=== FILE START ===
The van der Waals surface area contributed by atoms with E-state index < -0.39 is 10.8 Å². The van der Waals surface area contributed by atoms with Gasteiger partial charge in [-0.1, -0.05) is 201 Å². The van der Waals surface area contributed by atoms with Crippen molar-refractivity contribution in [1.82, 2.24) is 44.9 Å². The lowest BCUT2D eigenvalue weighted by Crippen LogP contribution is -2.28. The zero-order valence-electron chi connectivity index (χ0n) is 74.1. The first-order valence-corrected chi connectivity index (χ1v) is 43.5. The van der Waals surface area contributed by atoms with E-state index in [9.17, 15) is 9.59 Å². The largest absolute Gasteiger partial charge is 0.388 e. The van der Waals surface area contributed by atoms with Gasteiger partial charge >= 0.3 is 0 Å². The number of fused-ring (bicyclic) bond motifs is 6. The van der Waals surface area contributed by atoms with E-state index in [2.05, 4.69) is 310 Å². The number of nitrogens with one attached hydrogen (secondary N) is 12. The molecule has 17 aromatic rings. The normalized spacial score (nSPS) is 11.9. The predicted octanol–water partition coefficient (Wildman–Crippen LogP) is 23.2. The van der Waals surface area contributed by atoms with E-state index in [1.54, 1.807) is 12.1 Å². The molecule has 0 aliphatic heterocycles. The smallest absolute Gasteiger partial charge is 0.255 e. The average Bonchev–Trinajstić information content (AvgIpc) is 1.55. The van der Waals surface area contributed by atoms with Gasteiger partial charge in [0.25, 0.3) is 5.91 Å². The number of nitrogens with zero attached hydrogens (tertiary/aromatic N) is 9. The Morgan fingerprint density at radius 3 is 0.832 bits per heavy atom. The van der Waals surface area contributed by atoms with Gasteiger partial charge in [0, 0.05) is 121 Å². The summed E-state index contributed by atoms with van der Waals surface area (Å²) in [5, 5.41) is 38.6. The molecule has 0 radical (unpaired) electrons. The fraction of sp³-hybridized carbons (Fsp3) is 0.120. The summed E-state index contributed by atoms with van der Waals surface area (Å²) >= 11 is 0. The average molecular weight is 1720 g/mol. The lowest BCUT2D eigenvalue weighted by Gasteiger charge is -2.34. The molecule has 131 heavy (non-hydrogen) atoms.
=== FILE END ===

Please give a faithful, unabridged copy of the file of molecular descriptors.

The van der Waals surface area contributed by atoms with E-state index < -0.39 is 10.8 Å². The van der Waals surface area contributed by atoms with Gasteiger partial charge in [-0.1, -0.05) is 201 Å². The van der Waals surface area contributed by atoms with Crippen molar-refractivity contribution in [1.82, 2.24) is 44.9 Å². The lowest BCUT2D eigenvalue weighted by Crippen LogP contribution is -2.28. The zero-order valence-electron chi connectivity index (χ0n) is 74.1. The first-order valence-corrected chi connectivity index (χ1v) is 43.5. The van der Waals surface area contributed by atoms with E-state index in [9.17, 15) is 9.59 Å². The largest absolute Gasteiger partial charge is 0.388 e. The van der Waals surface area contributed by atoms with Gasteiger partial charge >= 0.3 is 0 Å². The number of fused-ring (bicyclic) bond motifs is 6. The van der Waals surface area contributed by atoms with E-state index in [2.05, 4.69) is 310 Å². The number of nitrogens with one attached hydrogen (secondary N) is 12. The molecule has 17 aromatic rings. The normalized spacial score (nSPS) is 11.9. The predicted octanol–water partition coefficient (Wildman–Crippen LogP) is 23.2. The van der Waals surface area contributed by atoms with E-state index in [1.54, 1.807) is 12.1 Å². The molecule has 0 aliphatic heterocycles. The smallest absolute Gasteiger partial charge is 0.255 e. The average Bonchev–Trinajstić information content (AvgIpc) is 1.55. The van der Waals surface area contributed by atoms with Gasteiger partial charge in [0.25, 0.3) is 5.91 Å². The number of nitrogens with zero attached hydrogens (tertiary/aromatic N) is 9. The Morgan fingerprint density at radius 3 is 0.832 bits per heavy atom. The van der Waals surface area contributed by atoms with Gasteiger partial charge in [0, 0.05) is 121 Å². The summed E-state index contributed by atoms with van der Waals surface area (Å²) in [5, 5.41) is 38.6. The molecule has 0 radical (unpaired) electrons. The fraction of sp³-hybridized carbons (Fsp3) is 0.120. The summed E-state index contributed by atoms with van der Waals surface area (Å²) >= 11 is 0. The average molecular weight is 1720 g/mol. The lowest BCUT2D eigenvalue weighted by Gasteiger charge is -2.34. The molecule has 131 heavy (non-hydrogen) atoms.